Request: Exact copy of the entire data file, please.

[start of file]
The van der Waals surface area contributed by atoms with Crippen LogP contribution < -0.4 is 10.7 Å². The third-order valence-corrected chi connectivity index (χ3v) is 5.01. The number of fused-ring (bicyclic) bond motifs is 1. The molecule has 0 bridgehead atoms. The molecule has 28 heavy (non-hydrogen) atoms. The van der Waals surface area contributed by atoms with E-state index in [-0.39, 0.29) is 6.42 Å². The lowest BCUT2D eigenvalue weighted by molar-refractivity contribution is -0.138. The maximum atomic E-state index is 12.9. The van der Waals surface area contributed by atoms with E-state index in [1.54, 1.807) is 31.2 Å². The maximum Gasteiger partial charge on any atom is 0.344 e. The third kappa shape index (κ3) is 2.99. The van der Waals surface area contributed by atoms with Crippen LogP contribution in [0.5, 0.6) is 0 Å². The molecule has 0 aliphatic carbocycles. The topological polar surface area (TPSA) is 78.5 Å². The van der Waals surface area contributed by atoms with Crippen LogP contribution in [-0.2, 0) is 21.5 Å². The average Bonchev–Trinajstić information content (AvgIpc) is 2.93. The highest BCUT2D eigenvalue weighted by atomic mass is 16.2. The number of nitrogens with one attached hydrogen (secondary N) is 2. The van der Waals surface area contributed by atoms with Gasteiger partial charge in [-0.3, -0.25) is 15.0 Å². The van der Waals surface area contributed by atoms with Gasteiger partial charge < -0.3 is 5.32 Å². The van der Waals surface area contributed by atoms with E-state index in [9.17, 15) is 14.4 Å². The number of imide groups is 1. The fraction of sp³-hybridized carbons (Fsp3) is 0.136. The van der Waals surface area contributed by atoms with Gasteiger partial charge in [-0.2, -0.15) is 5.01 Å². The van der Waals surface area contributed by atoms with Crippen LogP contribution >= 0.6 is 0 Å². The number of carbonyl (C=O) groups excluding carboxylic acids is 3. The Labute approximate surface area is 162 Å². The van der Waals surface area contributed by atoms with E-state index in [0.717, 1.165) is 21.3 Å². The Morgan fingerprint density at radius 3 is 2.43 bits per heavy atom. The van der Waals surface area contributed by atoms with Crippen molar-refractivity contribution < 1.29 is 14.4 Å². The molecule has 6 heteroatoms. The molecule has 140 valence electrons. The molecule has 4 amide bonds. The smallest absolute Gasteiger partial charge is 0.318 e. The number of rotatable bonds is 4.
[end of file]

The van der Waals surface area contributed by atoms with Crippen LogP contribution < -0.4 is 10.7 Å². The third-order valence-corrected chi connectivity index (χ3v) is 5.01. The number of fused-ring (bicyclic) bond motifs is 1. The molecule has 0 bridgehead atoms. The molecule has 28 heavy (non-hydrogen) atoms. The van der Waals surface area contributed by atoms with E-state index in [-0.39, 0.29) is 6.42 Å². The lowest BCUT2D eigenvalue weighted by molar-refractivity contribution is -0.138. The maximum atomic E-state index is 12.9. The van der Waals surface area contributed by atoms with E-state index in [1.54, 1.807) is 31.2 Å². The maximum Gasteiger partial charge on any atom is 0.344 e. The third kappa shape index (κ3) is 2.99. The van der Waals surface area contributed by atoms with Crippen LogP contribution in [0.5, 0.6) is 0 Å². The molecule has 0 aliphatic carbocycles. The topological polar surface area (TPSA) is 78.5 Å². The van der Waals surface area contributed by atoms with Crippen LogP contribution in [-0.2, 0) is 21.5 Å². The average Bonchev–Trinajstić information content (AvgIpc) is 2.93. The highest BCUT2D eigenvalue weighted by atomic mass is 16.2. The number of nitrogens with one attached hydrogen (secondary N) is 2. The van der Waals surface area contributed by atoms with Gasteiger partial charge in [-0.3, -0.25) is 15.0 Å². The van der Waals surface area contributed by atoms with Gasteiger partial charge < -0.3 is 5.32 Å². The van der Waals surface area contributed by atoms with E-state index in [9.17, 15) is 14.4 Å². The number of imide groups is 1. The fraction of sp³-hybridized carbons (Fsp3) is 0.136. The van der Waals surface area contributed by atoms with Gasteiger partial charge in [-0.2, -0.15) is 5.01 Å². The van der Waals surface area contributed by atoms with Crippen LogP contribution >= 0.6 is 0 Å². The number of carbonyl (C=O) groups excluding carboxylic acids is 3. The Labute approximate surface area is 162 Å². The van der Waals surface area contributed by atoms with E-state index in [0.717, 1.165) is 21.3 Å². The Morgan fingerprint density at radius 3 is 2.43 bits per heavy atom. The van der Waals surface area contributed by atoms with Crippen molar-refractivity contribution < 1.29 is 14.4 Å². The molecule has 6 heteroatoms. The molecule has 140 valence electrons. The molecule has 4 amide bonds. The smallest absolute Gasteiger partial charge is 0.318 e. The number of rotatable bonds is 4.